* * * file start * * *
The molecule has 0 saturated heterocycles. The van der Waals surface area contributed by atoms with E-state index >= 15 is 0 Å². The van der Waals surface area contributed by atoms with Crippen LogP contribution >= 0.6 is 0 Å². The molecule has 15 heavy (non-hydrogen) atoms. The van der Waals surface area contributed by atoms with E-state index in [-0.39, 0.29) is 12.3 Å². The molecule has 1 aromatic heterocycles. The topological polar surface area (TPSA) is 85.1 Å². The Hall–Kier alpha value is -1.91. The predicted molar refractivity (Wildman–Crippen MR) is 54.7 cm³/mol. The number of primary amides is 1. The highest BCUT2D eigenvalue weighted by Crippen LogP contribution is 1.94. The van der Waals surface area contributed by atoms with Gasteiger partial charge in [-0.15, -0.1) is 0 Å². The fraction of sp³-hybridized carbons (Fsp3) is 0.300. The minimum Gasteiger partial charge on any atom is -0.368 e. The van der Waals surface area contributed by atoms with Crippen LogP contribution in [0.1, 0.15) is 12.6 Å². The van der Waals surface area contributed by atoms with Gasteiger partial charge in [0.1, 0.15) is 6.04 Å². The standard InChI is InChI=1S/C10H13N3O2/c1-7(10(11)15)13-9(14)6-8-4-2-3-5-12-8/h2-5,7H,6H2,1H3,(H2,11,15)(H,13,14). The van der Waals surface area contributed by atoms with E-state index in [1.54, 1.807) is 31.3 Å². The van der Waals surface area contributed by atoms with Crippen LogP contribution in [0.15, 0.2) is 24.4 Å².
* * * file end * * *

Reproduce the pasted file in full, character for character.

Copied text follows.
The molecule has 0 saturated heterocycles. The van der Waals surface area contributed by atoms with E-state index >= 15 is 0 Å². The van der Waals surface area contributed by atoms with Crippen LogP contribution >= 0.6 is 0 Å². The molecule has 15 heavy (non-hydrogen) atoms. The van der Waals surface area contributed by atoms with E-state index in [-0.39, 0.29) is 12.3 Å². The molecule has 1 aromatic heterocycles. The topological polar surface area (TPSA) is 85.1 Å². The Hall–Kier alpha value is -1.91. The predicted molar refractivity (Wildman–Crippen MR) is 54.7 cm³/mol. The number of primary amides is 1. The highest BCUT2D eigenvalue weighted by Crippen LogP contribution is 1.94. The van der Waals surface area contributed by atoms with Gasteiger partial charge in [-0.15, -0.1) is 0 Å². The fraction of sp³-hybridized carbons (Fsp3) is 0.300. The minimum Gasteiger partial charge on any atom is -0.368 e. The van der Waals surface area contributed by atoms with Crippen LogP contribution in [0.1, 0.15) is 12.6 Å². The van der Waals surface area contributed by atoms with Gasteiger partial charge in [0.1, 0.15) is 6.04 Å². The standard InChI is InChI=1S/C10H13N3O2/c1-7(10(11)15)13-9(14)6-8-4-2-3-5-12-8/h2-5,7H,6H2,1H3,(H2,11,15)(H,13,14). The van der Waals surface area contributed by atoms with E-state index in [1.54, 1.807) is 31.3 Å². The van der Waals surface area contributed by atoms with Crippen LogP contribution in [0.15, 0.2) is 24.4 Å².